What seemed impossible less than a year ago is now almost a certainty. New York real estate mogul Donald Trump has won the number of delegates needed to secure the Republican presidential nomination. The prospect has sparked as much controversy abroad as it has in the United States. Zlatica Hoke has more.
    Video

    Video Drawings by Children in Hiroshima Show Hope and Peace

    On Friday, President Barack Obama will visit Hiroshima, Japan, the first American president to do so while in office. In August 1945, the United States dropped an atomic bomb on the city to force Japan's surrender in World War II. Although their city lay in ruins, some Hiroshima schoolchildren drew pictures of hope and peace. The former students and their drawings are now part of a documentary called “Pictures from a Hiroshima Schoolyard.” VOA's Deborah Block has the story.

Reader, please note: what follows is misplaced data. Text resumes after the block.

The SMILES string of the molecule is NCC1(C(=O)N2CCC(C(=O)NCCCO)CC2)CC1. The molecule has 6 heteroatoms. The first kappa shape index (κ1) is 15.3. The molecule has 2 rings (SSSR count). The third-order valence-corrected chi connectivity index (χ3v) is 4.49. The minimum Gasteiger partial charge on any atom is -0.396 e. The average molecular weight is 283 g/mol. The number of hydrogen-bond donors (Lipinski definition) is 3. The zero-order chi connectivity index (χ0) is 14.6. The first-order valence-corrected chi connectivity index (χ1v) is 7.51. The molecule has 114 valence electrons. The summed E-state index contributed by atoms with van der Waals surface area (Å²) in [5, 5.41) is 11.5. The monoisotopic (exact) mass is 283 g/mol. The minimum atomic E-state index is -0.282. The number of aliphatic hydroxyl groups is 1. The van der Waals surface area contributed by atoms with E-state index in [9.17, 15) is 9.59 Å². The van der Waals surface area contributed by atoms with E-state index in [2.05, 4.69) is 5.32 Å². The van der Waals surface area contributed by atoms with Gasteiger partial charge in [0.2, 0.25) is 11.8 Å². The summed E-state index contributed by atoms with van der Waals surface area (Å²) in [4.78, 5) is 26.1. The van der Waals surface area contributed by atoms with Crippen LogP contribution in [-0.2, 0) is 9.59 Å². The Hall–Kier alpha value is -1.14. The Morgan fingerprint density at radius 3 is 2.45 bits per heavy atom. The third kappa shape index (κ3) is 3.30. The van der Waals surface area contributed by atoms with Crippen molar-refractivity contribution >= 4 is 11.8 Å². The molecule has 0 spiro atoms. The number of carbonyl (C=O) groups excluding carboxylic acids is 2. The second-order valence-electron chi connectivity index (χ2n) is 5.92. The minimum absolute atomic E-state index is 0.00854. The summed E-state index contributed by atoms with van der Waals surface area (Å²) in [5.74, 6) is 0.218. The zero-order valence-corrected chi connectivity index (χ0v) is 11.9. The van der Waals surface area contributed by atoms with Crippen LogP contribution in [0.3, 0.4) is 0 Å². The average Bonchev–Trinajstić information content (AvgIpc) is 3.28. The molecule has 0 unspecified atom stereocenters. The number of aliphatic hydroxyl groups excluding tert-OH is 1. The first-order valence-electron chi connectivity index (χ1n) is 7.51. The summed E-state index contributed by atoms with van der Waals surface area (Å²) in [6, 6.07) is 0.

Video

    Video Vietnamese Rapper Performs for Obama

    A prominent young Vietnamese artist told President Obama said she faced roadblocks as a woman rapper, and asked the president about government support for the arts. He asked her to rap, and he even offered to provide a base beat for her. Watch what happened.
    Video

    Video Roots Run Deep for Tunisia's Dwindling Jewish Community

    This week, hundreds of Jewish pilgrims are defying terrorist threats to celebrate an ancient religious festival on the Tunisian island of Djerba. The festivities cast a spotlight on North Africa's once-vibrant Jewish population that has all but died out in recent decades. Despite rising threats of militant Islam and the country's battered economy, one of the Arab world's last Jewish communities is staying put and nurturing a new generation. VOA’s Lisa Bryant reports.
    Video

    Video Meet Your New Co-Worker: The Robot